Skip to main content
Premium Trial:

Request an Annual Quote

Scienion, Innopsys Array Partnership to Focus on Reverse-Phase Protein Assays, Other Applications

Premium

Scienion and Innopsys announced this week that they would combine their efforts to serve array customers by pairing Scienion's array production resources with Innopsys' high-resolution and infrared scanners.

Scienion CEO Holger Eickhoff told BioArray News that the companies decided to work together because they believe that there is a "need for integrated chip production and detection processes, especially where diagnostic applications are developed and commercially implemented." Under the worldwide, non-exclusive partnership, the firms will focus on a number of application areas, including DNA, peptide, protein, and antibody arrays, as well as reverse-phase protein lysate arrays.

Berlin-based Scienion's main contribution to the partnership is its menu of SciFlexarrayers for microarray production. The company offers six different models, ranging from the compact, entry-level S1 to the high-throughput, industrial-scale S100. Additionally, it offers original equipment manufacturing services, and spots arrays for a number of partners, including Genomica, Courtagen, and Anagnostics. Scienion also maintains a subsidiary in Princeton, NJ (BAN 12/6/2011).

While Scienion does offer a 10-micrometer colorimetric scanner, it does not match the resolution and detection capabilities provided by Innopsys. Originally an optics company, Carbonne, France-based Innopsys has carved a niche for itself in the microarray market by specializing in high-resolution scanners. Its InnoScan 710 offers 3-micrometer resolution, and the InnoScan 710IR is capable of imaging protein arrays dyed with fluorophores, an approach used to reduce background noise caused by substrates.

"Scienion thus far did offer a colorimetric reader, [but] the fluorescence detection of Innopsys, especially the IR fluorescence detection, is something that widens Scienion's offering significantly," said Eickhoff.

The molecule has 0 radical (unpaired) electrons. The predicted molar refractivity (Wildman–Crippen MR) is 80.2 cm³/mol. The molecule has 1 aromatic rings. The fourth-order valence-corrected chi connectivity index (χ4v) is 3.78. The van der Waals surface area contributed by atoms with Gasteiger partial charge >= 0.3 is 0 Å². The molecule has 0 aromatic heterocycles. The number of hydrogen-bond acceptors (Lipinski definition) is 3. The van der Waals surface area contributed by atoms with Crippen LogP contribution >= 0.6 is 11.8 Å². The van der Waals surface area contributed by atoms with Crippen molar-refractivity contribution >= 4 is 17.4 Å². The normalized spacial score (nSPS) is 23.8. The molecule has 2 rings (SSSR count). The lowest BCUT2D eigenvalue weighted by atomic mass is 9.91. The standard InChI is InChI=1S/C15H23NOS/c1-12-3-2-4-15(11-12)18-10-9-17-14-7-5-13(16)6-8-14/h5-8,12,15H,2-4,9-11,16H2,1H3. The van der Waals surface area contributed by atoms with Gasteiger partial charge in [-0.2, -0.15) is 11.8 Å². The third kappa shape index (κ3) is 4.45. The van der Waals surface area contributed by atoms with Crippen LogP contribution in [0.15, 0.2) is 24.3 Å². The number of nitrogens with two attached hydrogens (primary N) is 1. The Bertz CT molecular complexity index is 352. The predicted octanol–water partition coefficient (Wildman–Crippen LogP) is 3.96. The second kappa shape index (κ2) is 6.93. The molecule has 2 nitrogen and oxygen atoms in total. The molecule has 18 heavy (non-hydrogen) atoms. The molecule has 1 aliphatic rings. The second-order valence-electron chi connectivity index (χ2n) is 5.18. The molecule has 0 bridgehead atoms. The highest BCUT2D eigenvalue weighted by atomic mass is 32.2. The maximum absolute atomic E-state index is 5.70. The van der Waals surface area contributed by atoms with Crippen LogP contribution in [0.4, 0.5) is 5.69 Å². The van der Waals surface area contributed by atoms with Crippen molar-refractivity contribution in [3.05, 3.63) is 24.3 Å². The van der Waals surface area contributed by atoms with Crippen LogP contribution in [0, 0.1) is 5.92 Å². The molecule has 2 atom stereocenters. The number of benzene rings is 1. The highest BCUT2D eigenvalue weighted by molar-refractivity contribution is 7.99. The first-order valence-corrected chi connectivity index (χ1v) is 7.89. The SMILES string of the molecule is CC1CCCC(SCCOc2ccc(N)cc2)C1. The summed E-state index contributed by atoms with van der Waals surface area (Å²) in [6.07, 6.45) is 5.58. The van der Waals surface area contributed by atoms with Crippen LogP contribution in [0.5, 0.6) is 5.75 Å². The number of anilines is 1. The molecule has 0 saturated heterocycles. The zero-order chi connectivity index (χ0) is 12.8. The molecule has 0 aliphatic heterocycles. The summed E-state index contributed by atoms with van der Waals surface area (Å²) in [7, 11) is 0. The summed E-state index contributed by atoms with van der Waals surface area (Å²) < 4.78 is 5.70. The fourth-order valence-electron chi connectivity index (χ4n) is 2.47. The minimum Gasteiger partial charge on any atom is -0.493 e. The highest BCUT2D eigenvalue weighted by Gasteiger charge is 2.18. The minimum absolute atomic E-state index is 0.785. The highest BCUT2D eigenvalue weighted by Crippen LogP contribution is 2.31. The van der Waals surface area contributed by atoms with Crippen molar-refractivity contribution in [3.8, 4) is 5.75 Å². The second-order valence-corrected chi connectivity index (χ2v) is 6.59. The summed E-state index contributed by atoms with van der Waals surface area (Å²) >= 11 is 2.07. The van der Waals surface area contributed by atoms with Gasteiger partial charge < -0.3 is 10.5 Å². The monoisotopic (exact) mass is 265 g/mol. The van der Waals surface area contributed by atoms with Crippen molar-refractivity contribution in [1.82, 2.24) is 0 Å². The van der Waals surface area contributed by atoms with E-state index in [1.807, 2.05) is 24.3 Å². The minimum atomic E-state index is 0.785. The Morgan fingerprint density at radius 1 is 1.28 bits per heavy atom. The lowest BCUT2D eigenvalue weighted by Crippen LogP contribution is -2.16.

Innopsys, which maintains a subsidiary in Chicago, is also developing a tool for array production called InnoStamp (BAN 7/26/2011).

However, Laurence Bouet, Innopsys' managing director, told BioArray News that InnoStamp is still "under validation" and that the microcontact printing system will be focused on micro- and nano-pattern spotting. Because of this, she said that being able to work with Scienion — which sells multiple arrayers and offers OEM services — is "something that widens Innopsys' offering significantly." Additionally, she said the partnership made sense, as the firms "target the same clientele," and it provides Innopsys with a "promising opportunity to scale up outreach."

While Scienion and Innopsys expect to offer the market a broad range of applications, the companies underscored reverse-phase protein array assays as a good example of the benefits of their new partnership.

RPPAs are used in antibody-based assays developed for functional proteomics studies to evaluate protein activities in biological networks. The arrays are produced by depositing lysates from cultured cells or patient tissue samples on nitrocellulose coated glass slides.

Scienion claimed in the statement that it can use its SciFlexarrayer instruments to produce RPPAs "without damage to the surface" of the slides, and that Innopsys' InnoScan710-IR near-infrared scanner is the "only product that allows for IR detection readout of these arrays."

Because of this, the firms claimed that the combined offering will "significantly improve signal-to-noise ratios," and said they will offer systems as "full out-of-the-box" products with equipment and software configured to execute RPPA assays "from A to Z." They added that the availability of such a catalog offering for RPPA assays will lower the barrier of entry to using the approach.

Earlier this month, Innopsys announced the installation of an InnoScan 710-IR infrared microarray scanner at the RPPA core facility of the Institut Curie in Paris. The firm said the installation was the first of its kind, and marks the "beginning of the commercialization" of InnoScan 710-IR.

The Scan

Genetic Tests Lead to Potential Prognostic Variants in Dutch Children With Dilated Cardiomyopathy

Researchers in Circulation: Genomic and Precision Medicine found that the presence of pathogenic or likely pathogenic variants was linked to increased risk of death and poorer outcomes in children with pediatric dilated cardiomyopathy.

Fragile X Syndrome Mutations Found With Comprehensive Testing Method

Researchers in Clinical Chemistry found fragile X syndrome expansions and other FMR1 mutations with ties to the intellectual disability condition using a long-range PCR and long-read sequencing approach.

Team Presents Strategy for Speedy Species Detection in Metagenomic Sequence Data

A computational approach presented in PLOS Computational Biology produced fewer false-positive species identifications in simulated and authentic metagenomic sequences.

Genetic Risk Factors for Hypertension Can Help Identify Those at Risk for Cardiovascular Disease

Genetically predicted high blood pressure risk is also associated with increased cardiovascular disease risk, a new JAMA Cardiology study says.